Truly, this film deserves its success as biggest comedy of the summer even while I hope they don't sequelize it; it told the story with all the logic they can use with it and the studio should stand on their hand and let director Seth MacFarlane work on new ideas.

For all this, I have seen films that were a mixed bag to say the least.  This summer, one of the most obvious is Battleship, based on the classic naval guessing game.  I imagined this kind of source material would allow for much story potential and I unfortunately was proven right.  This film has a terrible opening with an unlikable jerk of a lead character who seems able to get into serious trouble and can still become a US Naval officer.  Compared to that ridiculous idea, the alien invasion plot is feels almost logical, but that turns out only feel terribly mundane, like a soggier version of Independence Day.  Only the idea that the aliens lost their main communications equipment and have to improvise with some Terran radio telescopes feels any close to creative here even as the trapped sailors fight with a homage to the game.  Only in the final third of the story, when the the sailors have to resort to the retired USS Missouri and its veteran crew does the film truly come to life with some moving moments and wild action while the sidestory of the hero's girlfriend and her double leg amputee Marine patient finally justifies its presence. However, this just creates a film best left for rental on DVD where you can get to the chapters worth your time and that's not what a truly watchable film is supposed to be.

That's the films that got me the early months, I'll be touching on the films in the later summer months next time...

Tuesday, August 28, 2012

CBC Summer Shows Review.

The summer is nearly over, and so one of my favourite parts of it is coming to a close, CBC Radio One's summer programming.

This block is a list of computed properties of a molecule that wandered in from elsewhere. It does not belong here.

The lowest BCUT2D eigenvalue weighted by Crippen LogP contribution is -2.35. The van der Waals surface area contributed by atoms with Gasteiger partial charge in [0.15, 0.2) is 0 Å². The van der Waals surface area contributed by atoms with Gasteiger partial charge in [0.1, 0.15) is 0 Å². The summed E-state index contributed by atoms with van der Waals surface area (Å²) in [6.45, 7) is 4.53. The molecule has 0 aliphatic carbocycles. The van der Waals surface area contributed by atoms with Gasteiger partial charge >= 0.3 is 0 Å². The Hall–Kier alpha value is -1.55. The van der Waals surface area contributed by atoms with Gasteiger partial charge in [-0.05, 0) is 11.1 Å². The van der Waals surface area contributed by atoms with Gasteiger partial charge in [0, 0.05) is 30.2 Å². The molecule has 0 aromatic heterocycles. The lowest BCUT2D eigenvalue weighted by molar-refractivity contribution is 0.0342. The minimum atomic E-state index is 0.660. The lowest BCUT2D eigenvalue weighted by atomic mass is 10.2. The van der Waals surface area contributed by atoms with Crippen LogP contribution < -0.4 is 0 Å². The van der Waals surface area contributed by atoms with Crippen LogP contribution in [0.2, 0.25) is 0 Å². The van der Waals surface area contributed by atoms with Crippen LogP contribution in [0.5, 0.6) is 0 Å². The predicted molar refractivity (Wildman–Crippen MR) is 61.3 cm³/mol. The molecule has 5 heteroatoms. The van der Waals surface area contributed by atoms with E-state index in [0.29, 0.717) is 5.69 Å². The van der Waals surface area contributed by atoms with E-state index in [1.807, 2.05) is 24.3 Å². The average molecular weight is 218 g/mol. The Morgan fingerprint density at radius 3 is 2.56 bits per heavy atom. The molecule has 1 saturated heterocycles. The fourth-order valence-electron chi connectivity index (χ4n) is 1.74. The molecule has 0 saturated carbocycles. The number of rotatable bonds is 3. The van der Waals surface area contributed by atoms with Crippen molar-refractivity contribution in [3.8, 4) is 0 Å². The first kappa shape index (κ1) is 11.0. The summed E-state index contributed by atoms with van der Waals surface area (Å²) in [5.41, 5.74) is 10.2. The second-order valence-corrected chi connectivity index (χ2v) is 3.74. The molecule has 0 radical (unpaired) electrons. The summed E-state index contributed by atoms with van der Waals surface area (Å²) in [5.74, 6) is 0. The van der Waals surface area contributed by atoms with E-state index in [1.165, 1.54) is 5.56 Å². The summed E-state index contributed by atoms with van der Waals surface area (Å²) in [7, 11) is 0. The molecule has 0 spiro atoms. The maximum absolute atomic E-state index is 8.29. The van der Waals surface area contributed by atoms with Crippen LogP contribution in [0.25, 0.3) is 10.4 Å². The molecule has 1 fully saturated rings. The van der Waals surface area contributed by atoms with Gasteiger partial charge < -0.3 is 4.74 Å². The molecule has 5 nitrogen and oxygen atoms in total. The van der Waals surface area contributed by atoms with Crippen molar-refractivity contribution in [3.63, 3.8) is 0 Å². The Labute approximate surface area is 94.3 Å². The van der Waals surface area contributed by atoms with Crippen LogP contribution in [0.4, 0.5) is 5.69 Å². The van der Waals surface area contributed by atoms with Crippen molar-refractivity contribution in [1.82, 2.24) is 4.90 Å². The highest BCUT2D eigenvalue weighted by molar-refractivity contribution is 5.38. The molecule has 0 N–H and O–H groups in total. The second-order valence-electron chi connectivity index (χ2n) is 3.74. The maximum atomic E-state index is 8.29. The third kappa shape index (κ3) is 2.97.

For years now for me, CBC's summer radio shows have been a fascinating listening experience give its radio network an enhanced variety that is lamentably missing through its regular season, and its looming budget realities mean the situation is hardly going to improve. As it is, the shows have had to be fewer original series and more repackaged reruns like Vinyl Cafe Stories and The Current's reruns of the concluded season's theme of  stories like Gamechanger.

But as it is, there still have been enjoyable shows to listen to of varying quality this summer and a few thoughts about them is in order:

The real treat has been The Wildside, an enthralling fun show about adventures in the Canadian wilderness.  The story in the first episode about Wes Werbowy,  the wilderness consultant who survived a polar bear intrusion into his tent with an impulsive punch on the nose got me and kept me listening with growing pleasure. That was followed up with great anecdotes and interviews from people like a woman who had to stop a walrus from trying to mate with her canoe and crushing it, a man's whose wilderness jog was joined by a non-aggressive pack of wolves for a stretch and two girls who were attacked by a belligerent grouse that had to be peppersprayed.  All told with good music tracks played, is the epitome of fun summer radio.

Babel was an intriguing summer show about the use of English, especially from an immigrant point of view.  English has been described as one of the most difficult languages to learn with its myriad of words and language rules that are rife with exceptions and this show is an enlightening reminder about that kind of perspective about its challenges from the newcomer.  In other words, it's like the old show, And Sometimes Y, from a non-native anglophone perspective that a whitebread guy like me could bear to understand.